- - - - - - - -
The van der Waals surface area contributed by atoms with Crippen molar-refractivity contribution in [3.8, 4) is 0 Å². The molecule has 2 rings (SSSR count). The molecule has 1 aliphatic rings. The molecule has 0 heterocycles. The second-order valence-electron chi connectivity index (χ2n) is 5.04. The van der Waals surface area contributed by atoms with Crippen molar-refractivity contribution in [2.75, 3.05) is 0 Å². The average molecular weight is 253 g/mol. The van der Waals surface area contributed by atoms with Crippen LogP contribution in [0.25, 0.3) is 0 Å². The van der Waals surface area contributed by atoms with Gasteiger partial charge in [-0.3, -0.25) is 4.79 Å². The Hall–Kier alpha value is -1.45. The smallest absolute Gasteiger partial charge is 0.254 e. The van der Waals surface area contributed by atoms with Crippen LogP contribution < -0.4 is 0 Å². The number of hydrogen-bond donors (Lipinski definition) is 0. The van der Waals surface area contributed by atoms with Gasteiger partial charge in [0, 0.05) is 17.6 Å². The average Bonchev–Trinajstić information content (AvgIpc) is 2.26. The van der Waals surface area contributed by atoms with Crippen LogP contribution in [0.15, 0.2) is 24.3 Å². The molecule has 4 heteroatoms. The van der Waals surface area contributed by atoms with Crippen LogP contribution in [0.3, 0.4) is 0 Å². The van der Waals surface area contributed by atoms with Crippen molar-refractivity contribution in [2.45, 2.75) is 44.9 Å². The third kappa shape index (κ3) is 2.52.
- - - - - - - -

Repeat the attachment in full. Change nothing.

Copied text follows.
The van der Waals surface area contributed by atoms with Crippen molar-refractivity contribution in [3.8, 4) is 0 Å². The molecule has 2 rings (SSSR count). The molecule has 1 aliphatic rings. The molecule has 0 heterocycles. The second-order valence-electron chi connectivity index (χ2n) is 5.04. The van der Waals surface area contributed by atoms with Crippen molar-refractivity contribution in [2.75, 3.05) is 0 Å². The average molecular weight is 253 g/mol. The van der Waals surface area contributed by atoms with Crippen LogP contribution in [0.25, 0.3) is 0 Å². The van der Waals surface area contributed by atoms with Gasteiger partial charge in [-0.3, -0.25) is 4.79 Å². The Hall–Kier alpha value is -1.45. The smallest absolute Gasteiger partial charge is 0.254 e. The van der Waals surface area contributed by atoms with Crippen LogP contribution < -0.4 is 0 Å². The number of hydrogen-bond donors (Lipinski definition) is 0. The van der Waals surface area contributed by atoms with Gasteiger partial charge in [0, 0.05) is 17.6 Å². The average Bonchev–Trinajstić information content (AvgIpc) is 2.26. The van der Waals surface area contributed by atoms with Crippen LogP contribution in [0.15, 0.2) is 24.3 Å². The molecule has 4 heteroatoms. The van der Waals surface area contributed by atoms with Crippen LogP contribution in [0.3, 0.4) is 0 Å². The van der Waals surface area contributed by atoms with Crippen molar-refractivity contribution in [2.45, 2.75) is 44.9 Å². The third kappa shape index (κ3) is 2.52.